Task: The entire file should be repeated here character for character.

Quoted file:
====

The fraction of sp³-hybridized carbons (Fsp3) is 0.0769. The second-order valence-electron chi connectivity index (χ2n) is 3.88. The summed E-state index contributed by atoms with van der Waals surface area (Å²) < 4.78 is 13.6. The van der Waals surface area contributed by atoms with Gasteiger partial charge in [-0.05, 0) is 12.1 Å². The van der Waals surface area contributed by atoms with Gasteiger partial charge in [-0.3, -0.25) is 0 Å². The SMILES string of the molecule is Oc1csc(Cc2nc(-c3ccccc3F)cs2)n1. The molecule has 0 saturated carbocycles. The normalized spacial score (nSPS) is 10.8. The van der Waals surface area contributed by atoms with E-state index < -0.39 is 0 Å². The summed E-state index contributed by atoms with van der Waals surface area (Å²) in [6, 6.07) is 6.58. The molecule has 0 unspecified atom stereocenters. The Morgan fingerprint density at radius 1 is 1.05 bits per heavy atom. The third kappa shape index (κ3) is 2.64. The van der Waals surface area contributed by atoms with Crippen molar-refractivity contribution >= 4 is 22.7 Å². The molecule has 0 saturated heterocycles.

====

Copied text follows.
The fraction of sp³-hybridized carbons (Fsp3) is 0.0769. The second-order valence-electron chi connectivity index (χ2n) is 3.88. The summed E-state index contributed by atoms with van der Waals surface area (Å²) < 4.78 is 13.6. The van der Waals surface area contributed by atoms with Gasteiger partial charge in [-0.05, 0) is 12.1 Å². The van der Waals surface area contributed by atoms with Gasteiger partial charge in [-0.3, -0.25) is 0 Å². The SMILES string of the molecule is Oc1csc(Cc2nc(-c3ccccc3F)cs2)n1. The molecule has 0 saturated carbocycles. The normalized spacial score (nSPS) is 10.8. The van der Waals surface area contributed by atoms with E-state index < -0.39 is 0 Å². The summed E-state index contributed by atoms with van der Waals surface area (Å²) in [6, 6.07) is 6.58. The molecule has 0 unspecified atom stereocenters. The Morgan fingerprint density at radius 1 is 1.05 bits per heavy atom. The third kappa shape index (κ3) is 2.64. The van der Waals surface area contributed by atoms with Crippen molar-refractivity contribution >= 4 is 22.7 Å². The molecule has 0 saturated heterocycles.